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SUMMARY We do not drink only wine/alcoholic beverages, we eat other foods and have particular lifestyle habits. Considering wine/alcohol consumption in the context of the Mediterranean diet and a healthy lifestyle, no increased risk with light to moderate consumption is observed. When reviewing the scientific evidence of the cancer risk with the moderate consumption of alcoholic beverages in isolation, there seems to be a small increase in the risk of breast and colorectal cancer. There are not enough data to…
Monday, 30 March 2020 14:15

Drinking patterns seem to matter

This current study examined for the first time the impact of heavy episodic drinking and the subsequent risk of breast cancer risk in a middle-aged Mediterranean population. A binge drinking habit was directly associated with a higher incidence of breast cancer. The risk of breast cancer markedly increased for women in the binge drinking category. Sanchez-Bayona R et al 2020, Binge drinking and risk of breast cancer: Results from the SUN (‘Seguimiento Universidad de Navarra’) Project, Nutrients 2020, 12, 731;…
Monday, 30 March 2020 14:14

Wine consumption and Alzheimer Disease

This review aimed to critically summarize the main relevant studies to clarify the relationship between wine drinking and Alzheimer Disease (AD), as well as how frequency and/or the amount of drinking may influence the effects of AD. AD is a common disease among aging individuals, being the sixth leading cause of all death and one of the most common causes of impairment. One possible method of delaying and/or preventing the onset of AD is changing its modifiable risk factors, among…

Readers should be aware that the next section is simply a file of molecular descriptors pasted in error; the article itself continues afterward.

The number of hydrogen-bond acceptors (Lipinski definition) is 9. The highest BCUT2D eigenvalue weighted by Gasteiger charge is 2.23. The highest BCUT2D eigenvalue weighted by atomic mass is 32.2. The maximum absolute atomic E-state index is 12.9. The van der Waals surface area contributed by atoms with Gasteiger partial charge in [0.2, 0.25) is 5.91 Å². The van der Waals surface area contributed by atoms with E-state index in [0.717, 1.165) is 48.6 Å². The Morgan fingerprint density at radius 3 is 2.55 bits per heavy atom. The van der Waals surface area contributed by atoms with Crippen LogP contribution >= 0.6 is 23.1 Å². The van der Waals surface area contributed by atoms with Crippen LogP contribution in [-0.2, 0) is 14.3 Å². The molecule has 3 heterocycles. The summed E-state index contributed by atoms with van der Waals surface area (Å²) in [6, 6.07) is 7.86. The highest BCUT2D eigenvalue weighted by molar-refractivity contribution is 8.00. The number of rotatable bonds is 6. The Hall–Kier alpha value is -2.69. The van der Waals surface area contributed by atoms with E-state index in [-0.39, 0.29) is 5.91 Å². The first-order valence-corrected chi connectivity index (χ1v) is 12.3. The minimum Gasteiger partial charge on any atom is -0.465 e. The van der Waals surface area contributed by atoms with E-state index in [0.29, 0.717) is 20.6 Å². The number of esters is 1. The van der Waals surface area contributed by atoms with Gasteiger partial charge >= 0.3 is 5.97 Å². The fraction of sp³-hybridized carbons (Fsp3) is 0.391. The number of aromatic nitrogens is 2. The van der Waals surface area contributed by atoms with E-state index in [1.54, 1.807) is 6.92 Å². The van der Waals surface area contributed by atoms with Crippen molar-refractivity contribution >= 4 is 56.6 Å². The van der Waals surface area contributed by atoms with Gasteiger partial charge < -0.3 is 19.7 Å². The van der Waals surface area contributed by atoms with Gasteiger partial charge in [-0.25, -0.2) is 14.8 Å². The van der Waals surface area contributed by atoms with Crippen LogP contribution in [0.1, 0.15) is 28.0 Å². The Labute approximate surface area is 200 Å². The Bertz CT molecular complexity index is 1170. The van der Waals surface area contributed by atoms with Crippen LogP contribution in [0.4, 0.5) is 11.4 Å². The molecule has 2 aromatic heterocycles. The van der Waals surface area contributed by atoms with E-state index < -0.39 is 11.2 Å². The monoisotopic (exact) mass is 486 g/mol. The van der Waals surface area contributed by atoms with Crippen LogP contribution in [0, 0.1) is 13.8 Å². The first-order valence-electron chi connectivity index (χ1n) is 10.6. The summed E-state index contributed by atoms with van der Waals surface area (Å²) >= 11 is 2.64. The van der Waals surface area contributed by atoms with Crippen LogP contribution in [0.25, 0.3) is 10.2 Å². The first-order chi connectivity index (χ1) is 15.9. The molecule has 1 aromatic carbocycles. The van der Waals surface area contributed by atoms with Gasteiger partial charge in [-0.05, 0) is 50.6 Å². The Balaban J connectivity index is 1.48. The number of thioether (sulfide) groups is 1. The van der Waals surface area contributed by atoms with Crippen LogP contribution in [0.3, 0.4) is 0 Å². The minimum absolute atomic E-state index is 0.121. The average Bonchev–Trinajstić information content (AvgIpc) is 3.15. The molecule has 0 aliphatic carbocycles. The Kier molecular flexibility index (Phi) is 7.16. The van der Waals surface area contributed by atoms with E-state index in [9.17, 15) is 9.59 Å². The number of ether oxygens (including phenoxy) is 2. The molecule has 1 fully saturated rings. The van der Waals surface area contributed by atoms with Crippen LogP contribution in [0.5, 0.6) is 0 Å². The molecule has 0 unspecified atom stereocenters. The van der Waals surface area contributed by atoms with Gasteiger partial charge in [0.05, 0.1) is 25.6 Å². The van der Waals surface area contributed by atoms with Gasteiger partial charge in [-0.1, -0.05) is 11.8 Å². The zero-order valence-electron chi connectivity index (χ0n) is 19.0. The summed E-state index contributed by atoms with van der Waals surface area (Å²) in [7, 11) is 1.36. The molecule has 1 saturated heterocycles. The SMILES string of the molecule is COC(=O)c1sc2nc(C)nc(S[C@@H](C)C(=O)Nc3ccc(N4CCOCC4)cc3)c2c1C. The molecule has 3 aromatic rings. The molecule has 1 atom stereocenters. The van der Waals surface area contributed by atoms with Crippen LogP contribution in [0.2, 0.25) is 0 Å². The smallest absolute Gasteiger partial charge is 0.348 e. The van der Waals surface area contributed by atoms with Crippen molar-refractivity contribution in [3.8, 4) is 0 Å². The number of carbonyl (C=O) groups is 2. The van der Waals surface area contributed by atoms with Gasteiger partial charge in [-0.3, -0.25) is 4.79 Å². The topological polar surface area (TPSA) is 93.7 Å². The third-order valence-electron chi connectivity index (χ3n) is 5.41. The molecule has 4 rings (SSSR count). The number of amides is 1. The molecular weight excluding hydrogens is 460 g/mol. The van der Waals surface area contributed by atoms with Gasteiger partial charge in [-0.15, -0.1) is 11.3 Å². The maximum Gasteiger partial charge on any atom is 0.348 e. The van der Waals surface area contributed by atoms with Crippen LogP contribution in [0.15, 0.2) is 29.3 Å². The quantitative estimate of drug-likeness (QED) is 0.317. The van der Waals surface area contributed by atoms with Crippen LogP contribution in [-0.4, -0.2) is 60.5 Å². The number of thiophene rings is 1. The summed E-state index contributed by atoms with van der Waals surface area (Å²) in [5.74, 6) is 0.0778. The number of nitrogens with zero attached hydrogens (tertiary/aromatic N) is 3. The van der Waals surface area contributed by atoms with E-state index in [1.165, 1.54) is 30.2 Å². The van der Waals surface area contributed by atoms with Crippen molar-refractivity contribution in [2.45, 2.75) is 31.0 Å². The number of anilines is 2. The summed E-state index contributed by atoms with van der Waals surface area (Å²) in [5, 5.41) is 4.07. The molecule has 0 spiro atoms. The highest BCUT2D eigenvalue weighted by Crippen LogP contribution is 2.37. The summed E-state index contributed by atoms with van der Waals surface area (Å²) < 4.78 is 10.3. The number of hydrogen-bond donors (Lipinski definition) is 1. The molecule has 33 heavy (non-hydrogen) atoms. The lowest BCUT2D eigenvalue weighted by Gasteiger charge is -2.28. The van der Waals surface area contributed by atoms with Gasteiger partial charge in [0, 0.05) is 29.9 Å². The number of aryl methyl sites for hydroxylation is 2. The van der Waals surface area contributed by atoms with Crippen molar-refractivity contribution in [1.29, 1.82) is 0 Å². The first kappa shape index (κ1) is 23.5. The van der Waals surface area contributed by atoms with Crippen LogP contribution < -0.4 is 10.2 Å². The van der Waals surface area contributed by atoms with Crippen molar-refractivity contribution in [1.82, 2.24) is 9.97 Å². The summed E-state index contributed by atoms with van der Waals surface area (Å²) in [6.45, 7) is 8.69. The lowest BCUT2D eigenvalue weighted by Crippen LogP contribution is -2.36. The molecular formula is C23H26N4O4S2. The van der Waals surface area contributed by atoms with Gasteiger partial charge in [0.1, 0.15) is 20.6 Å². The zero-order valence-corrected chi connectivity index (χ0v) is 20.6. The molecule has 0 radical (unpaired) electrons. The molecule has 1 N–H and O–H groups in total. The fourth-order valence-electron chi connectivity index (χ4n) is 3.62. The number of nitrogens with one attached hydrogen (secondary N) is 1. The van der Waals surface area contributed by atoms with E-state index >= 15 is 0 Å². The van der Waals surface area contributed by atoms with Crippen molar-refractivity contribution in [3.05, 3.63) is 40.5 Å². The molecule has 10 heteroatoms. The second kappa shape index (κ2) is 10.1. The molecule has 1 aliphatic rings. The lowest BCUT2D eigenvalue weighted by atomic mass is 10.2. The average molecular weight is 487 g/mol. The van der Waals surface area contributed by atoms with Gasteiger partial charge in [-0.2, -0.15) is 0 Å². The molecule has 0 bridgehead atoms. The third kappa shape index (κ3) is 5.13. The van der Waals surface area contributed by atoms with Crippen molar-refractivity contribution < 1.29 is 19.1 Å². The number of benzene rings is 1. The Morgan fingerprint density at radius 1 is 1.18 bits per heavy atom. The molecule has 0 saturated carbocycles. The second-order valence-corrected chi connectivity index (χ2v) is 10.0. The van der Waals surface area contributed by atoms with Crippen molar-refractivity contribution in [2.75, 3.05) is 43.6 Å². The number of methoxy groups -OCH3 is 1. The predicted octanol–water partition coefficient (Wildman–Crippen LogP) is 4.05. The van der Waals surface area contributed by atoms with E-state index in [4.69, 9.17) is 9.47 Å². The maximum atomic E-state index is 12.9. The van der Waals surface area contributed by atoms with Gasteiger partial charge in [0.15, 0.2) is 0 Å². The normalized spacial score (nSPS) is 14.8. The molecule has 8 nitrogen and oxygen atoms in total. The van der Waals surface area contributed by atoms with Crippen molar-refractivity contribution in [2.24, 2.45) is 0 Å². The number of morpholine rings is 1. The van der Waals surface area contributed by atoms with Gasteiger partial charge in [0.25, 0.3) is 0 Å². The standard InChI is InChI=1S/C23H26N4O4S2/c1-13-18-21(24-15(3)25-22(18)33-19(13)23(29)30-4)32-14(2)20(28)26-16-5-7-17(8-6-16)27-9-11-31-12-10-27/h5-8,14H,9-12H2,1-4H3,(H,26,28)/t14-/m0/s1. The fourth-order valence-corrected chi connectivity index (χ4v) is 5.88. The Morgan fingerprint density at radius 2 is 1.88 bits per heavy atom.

Over the past few decades, many studies reported that moderate drinkers of alcoholic beverages had a lower morbidity and mortality risk compared to non-drinkers (J-curve). Recent studies have raised concerns that even low to moderate consumption of alcoholic beverages may not offer any protection and it would be best to avoid drinking all together. The authors of the current study wanted to shed some light about this uncertainty and examined the association of different alcoholic beverage types with various health…
In this large prospective study, the researchers found moderate drinkers can increase their chances of longer life expectancy. The results of the Netherlands Cohort Study show that elderly men and women who moderately consume alcoholic beverages (5≤15 g of alcohol/day) have the highest chances of reaching 90 years of age compared with those who rarely or never consumed alcoholic beverages. More specifically, female moderate wine drinkers seem to live longer, however, the chances of reaching 90 years of age decreased…
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